Diabetic hip arthropathy is associated with a higher prevalence of femoral head chondromalacia: a case-controlled studyLuo, T. D., Marquez-Lara, A., Stone, A. V., Mannava, S., Howse, E. A., Rosas, S., Stubbs, A. J. (2019).
No previous studies have characterised hip joint disease in diabetic patients undergoing hip arthroscopy. The purpose of our study was to evaluate intra-articular hip pathology and surgical variables in patients with diabetes compared to matched, non-diabetic controls. We hypothesised that diabetic patients would demonstrate a higher prevalence and severity of hip chondral pathology.
We retrospectively reviewed 795 consecutive hip arthroscopies performed by a single surgeon between 2010 and 2015. Patients ⩾18 years of age without a history of diabetes served as controls and were matched based on age, sex, body mass index, duration of symptoms, and operative side. Clinical symptoms, preoperative physical examination, and radiologic and intraoperative findings were assessed. The primary outcomes were the acetabular and femoral head chondromalacia index (CMI), calculated as the product of the Outerbridge chondromalacia grade and surface area (mm2*severity).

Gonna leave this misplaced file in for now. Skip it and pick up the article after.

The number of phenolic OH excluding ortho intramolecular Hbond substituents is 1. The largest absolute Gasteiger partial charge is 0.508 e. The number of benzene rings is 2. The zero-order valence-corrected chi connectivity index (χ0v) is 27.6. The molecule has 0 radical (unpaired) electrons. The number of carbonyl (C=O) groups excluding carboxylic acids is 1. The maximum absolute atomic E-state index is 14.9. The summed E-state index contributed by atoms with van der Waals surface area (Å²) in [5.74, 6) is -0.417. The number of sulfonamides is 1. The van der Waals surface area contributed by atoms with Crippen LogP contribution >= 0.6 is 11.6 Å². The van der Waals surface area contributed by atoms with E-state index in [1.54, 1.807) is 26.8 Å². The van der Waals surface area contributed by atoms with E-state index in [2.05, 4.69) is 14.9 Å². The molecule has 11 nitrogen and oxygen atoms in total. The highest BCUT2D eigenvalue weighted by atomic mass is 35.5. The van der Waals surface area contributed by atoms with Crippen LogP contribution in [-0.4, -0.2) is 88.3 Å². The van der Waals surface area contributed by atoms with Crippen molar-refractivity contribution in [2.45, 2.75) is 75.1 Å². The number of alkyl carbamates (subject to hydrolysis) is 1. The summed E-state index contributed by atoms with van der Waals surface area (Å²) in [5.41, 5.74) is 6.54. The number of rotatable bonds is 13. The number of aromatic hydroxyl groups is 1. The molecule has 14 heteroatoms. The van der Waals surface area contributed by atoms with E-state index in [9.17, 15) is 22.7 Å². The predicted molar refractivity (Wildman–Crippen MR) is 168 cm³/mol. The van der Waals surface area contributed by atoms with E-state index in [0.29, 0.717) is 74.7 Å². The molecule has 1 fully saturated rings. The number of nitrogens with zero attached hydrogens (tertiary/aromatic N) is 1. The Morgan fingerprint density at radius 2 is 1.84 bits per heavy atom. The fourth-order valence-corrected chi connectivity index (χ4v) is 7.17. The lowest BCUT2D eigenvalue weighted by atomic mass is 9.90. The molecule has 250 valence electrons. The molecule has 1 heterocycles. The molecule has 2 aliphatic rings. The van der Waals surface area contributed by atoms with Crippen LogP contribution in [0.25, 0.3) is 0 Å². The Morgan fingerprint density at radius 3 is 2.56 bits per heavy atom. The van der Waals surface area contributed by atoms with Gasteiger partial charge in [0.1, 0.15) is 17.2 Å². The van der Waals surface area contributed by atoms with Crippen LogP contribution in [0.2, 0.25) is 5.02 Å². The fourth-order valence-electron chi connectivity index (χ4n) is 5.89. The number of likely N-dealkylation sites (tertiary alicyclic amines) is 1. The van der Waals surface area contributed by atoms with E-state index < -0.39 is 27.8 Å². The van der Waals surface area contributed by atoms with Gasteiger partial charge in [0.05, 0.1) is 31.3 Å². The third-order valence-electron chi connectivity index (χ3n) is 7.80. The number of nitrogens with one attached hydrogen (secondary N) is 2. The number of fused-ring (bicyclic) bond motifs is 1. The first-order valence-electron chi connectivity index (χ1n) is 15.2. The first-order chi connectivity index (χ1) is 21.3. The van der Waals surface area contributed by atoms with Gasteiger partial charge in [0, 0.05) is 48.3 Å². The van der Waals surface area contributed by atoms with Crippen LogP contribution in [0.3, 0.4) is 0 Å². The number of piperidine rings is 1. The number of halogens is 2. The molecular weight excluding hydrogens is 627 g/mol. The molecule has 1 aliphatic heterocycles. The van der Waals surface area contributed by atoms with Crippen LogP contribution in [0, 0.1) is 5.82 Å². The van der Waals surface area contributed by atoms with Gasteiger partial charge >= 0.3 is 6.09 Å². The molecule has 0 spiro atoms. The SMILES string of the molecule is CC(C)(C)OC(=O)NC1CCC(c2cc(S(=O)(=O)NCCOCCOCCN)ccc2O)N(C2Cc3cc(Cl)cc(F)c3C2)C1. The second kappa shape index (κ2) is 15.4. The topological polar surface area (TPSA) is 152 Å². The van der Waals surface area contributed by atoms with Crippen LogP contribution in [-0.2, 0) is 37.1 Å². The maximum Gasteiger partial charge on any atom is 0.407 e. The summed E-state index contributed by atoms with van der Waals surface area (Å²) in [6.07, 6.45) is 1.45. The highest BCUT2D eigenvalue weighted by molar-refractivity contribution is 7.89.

15 diabetic patients were matched to 137 non-diabetic controls. Diabetic patients demonstrated a higher prevalence of femoral head chondromalacia compared to controls both on magnetic resonance imaging (45.5% vs. 7.5%, p = 0.002) and during arthroscopy (100% vs. 75.9%, p = 0.042). Femoral head chondromalacia in diabetic patients had higher Outerbridge grade (2.4 vs. 2.0, p = 0.030) but similar CMI (513.0 vs. 416.4, p = 0.298) compared to controls.
Femoral head chondral pathology was more prevalent and of higher severity grade in diabetic patients. The prevalence, size, and severity of acetabular chondral disease were similar between diabetic and non-diabetic patients. Multivariate analysis demonstrated that diabetic status was independently associated with the presence of femoral head chondromalacia.